PriorityQueues on .NET 7 and C# 11

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Starting from .NET 6 and C# 10, we finally have built-in support for PriorityQueues 🥳

A PriorityQueue is a collection of items that have a value and a priority; as you can imagine, they act as a queue: the main operations are “add an item to the queue”, called Enqueue, and “remove an item from the queue”, named Dequeue. The main difference from a simple Queue is that on dequeue, the item with lowest priority is removed.

In this article, we’re gonna use a PriorityQueue and wrap it into a custom class to solve one of its design issues (that I hope they’ll be addressed in a future release of dotNET).

Welcoming Priority Queues in .NET

Defining a priority queue is straightforward: you just have to declare it specifying the type of items and the type of priority.

So, if you need a collection of Child items, and you want to use int as a priority type, you can define it as

Now you can add items using the Enqueue method:

And you can retrieve the one on the top of the queue by calling Peek(), if you want to just look at the first item without removing it from the queue:

or Dequeue if you want to retrieve it while removing it from the queue:

This is the essence of a Priority Queue: insert items, give them a priority, then remove them starting from the one with lower priority.

Creating a Wrapper to automatically handle priority in Priority Queues

There’s a problem with this definition: you have to manually specify the priority of each item.

I don’t like it that much: I’d like to automatically assign each item a priority. So we have to wrap it in another class.

Since we’re near Christmas, and this article is part of the C# Advent 2022, let’s use an XMAS-themed example: a Christmas list used by Santa to handle gifts for children.

Let’s assume that the Child class has this shape:

Now we can create a Priority Queue of type <Child, int>:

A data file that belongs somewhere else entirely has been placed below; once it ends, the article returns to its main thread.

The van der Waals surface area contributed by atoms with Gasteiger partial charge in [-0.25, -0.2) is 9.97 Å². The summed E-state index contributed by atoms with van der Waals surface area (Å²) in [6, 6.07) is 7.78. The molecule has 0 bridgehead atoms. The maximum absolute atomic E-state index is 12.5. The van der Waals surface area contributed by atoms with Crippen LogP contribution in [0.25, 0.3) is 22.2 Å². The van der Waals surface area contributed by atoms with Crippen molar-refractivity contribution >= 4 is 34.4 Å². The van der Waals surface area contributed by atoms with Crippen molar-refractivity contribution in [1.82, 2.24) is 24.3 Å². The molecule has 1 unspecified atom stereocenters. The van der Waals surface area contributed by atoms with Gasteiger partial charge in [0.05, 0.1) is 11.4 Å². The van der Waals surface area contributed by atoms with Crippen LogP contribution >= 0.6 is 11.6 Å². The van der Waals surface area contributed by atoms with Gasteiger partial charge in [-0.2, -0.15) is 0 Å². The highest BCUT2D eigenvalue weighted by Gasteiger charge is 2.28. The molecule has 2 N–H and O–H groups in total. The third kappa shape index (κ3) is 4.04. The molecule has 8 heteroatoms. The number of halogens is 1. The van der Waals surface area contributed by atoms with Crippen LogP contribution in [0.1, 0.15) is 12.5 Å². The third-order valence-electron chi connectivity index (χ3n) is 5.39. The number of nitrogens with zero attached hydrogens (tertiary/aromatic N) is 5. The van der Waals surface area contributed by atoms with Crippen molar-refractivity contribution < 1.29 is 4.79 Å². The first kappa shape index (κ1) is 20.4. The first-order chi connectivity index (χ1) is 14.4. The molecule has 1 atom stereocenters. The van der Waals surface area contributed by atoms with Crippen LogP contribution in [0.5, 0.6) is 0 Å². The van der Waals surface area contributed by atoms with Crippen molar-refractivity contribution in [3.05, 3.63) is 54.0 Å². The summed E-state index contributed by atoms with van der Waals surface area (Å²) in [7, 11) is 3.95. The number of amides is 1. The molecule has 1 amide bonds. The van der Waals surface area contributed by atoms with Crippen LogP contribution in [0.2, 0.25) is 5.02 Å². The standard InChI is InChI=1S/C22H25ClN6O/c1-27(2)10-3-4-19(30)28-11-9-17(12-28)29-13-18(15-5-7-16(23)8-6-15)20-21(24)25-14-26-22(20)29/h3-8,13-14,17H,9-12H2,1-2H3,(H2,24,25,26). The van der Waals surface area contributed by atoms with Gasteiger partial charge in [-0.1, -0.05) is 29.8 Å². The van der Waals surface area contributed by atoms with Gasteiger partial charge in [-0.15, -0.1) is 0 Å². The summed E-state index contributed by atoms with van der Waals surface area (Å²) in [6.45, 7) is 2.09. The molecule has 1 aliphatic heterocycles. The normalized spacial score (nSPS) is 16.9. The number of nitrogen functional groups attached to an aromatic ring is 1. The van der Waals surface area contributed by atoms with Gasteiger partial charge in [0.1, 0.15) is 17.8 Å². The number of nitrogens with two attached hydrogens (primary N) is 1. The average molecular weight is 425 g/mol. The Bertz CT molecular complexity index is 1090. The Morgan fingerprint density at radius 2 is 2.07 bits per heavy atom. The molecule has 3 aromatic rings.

And wrap it all within a ChristmasList class:

A question for you: what happens when we call the Get method on an empty queue? What should we do instead? Drop a message below! 📩

We need to define a way to assign each child a priority.

Define priority as private behavior

The easiest way is to calculate the priority within the Add method: define a function that accepts a Child and returns an int, and then pass that int value to the Enqueue method.

This approach is useful because you’re encapsulating the behavior in the ChristmasList class, but has the downside that it’s not extensible, and you cannot use different priority algorithms in different places of your application. On the other side, GetPriority is a private operation within the ChristmasList class, so it can be fine for our example.

Pass priority calculation from outside

We can then pass a Func<Child, int> in the ChristmasList constructor, centralizing the priority definition and giving the caller the responsibility to define it:

This implementation presents the opposite problems and solutions we saw in the previous example.

What I’d like to see in the future

This is a personal thought: it’d be great if we had a slightly different definition of PriorityQueue to automate the priority definition.

One idea could be to add in the constructor a parameter that we can use to calculate the priority, just to avoid specifying it explicitly. So, I’d expect that the current definition of the constructor and of the Enqueue method change from this:

to this:

It’s not perfect, and it raises some new problems.

Another way could be to force the item type to implement an interface that exposes a way to retrieve its priority, such as

Again, this approach is not perfect but can be helpful.

Talking about its design, which approach would you suggest, and why?

Further readings

As usual, the best way to learn about something is by reading its official documentation:

🔗 PriorityQueue documentation | Microsoft Learn

This article is part of the 2022 C# Advent (that’s why I chose a Christmas-ish topic for this article),

🔗 C# Advent Calendar 2022

This article first appeared on Code4IT 🐧


PriorityQueue is a good-to-know functionality that is now out-of-the-box in dotNET. Do you like its design? Have you used another library to achieve the same result? In what do they differ?

Let me know in the comments section! 📩

For now, happy coding!



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